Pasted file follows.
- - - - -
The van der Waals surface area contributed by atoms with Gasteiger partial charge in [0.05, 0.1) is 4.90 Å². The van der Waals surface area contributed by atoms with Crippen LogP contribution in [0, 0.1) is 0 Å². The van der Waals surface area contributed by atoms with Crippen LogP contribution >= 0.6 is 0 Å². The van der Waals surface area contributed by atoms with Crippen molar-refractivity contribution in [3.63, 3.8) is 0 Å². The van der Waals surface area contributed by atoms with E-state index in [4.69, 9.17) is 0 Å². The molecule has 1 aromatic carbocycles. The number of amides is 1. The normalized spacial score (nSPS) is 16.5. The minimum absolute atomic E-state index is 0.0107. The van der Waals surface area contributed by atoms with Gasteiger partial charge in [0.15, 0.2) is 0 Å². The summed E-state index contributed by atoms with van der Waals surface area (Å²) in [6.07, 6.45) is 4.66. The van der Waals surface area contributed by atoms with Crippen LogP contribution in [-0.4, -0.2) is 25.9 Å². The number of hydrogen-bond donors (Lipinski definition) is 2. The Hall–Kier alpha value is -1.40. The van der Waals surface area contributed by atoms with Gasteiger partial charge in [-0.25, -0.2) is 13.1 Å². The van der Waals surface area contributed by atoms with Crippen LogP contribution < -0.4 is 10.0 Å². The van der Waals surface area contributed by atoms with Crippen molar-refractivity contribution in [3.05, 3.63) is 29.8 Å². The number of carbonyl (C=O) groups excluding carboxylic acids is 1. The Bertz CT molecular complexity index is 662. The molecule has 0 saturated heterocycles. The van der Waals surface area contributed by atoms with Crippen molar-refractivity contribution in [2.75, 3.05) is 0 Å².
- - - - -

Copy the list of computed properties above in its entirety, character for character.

The van der Waals surface area contributed by atoms with Gasteiger partial charge in [0.05, 0.1) is 4.90 Å². The van der Waals surface area contributed by atoms with Crippen LogP contribution in [0, 0.1) is 0 Å². The van der Waals surface area contributed by atoms with Crippen LogP contribution >= 0.6 is 0 Å². The van der Waals surface area contributed by atoms with Crippen molar-refractivity contribution in [3.63, 3.8) is 0 Å². The van der Waals surface area contributed by atoms with E-state index in [4.69, 9.17) is 0 Å². The molecule has 1 aromatic carbocycles. The number of amides is 1. The normalized spacial score (nSPS) is 16.5. The minimum absolute atomic E-state index is 0.0107. The van der Waals surface area contributed by atoms with Gasteiger partial charge in [0.15, 0.2) is 0 Å². The summed E-state index contributed by atoms with van der Waals surface area (Å²) in [6.07, 6.45) is 4.66. The van der Waals surface area contributed by atoms with Crippen LogP contribution in [-0.4, -0.2) is 25.9 Å². The number of hydrogen-bond donors (Lipinski definition) is 2. The Hall–Kier alpha value is -1.40. The van der Waals surface area contributed by atoms with Gasteiger partial charge in [-0.25, -0.2) is 13.1 Å². The van der Waals surface area contributed by atoms with Crippen LogP contribution < -0.4 is 10.0 Å². The van der Waals surface area contributed by atoms with Crippen molar-refractivity contribution in [3.05, 3.63) is 29.8 Å². The number of carbonyl (C=O) groups excluding carboxylic acids is 1. The Bertz CT molecular complexity index is 662. The molecule has 0 saturated heterocycles. The van der Waals surface area contributed by atoms with Crippen molar-refractivity contribution in [2.75, 3.05) is 0 Å².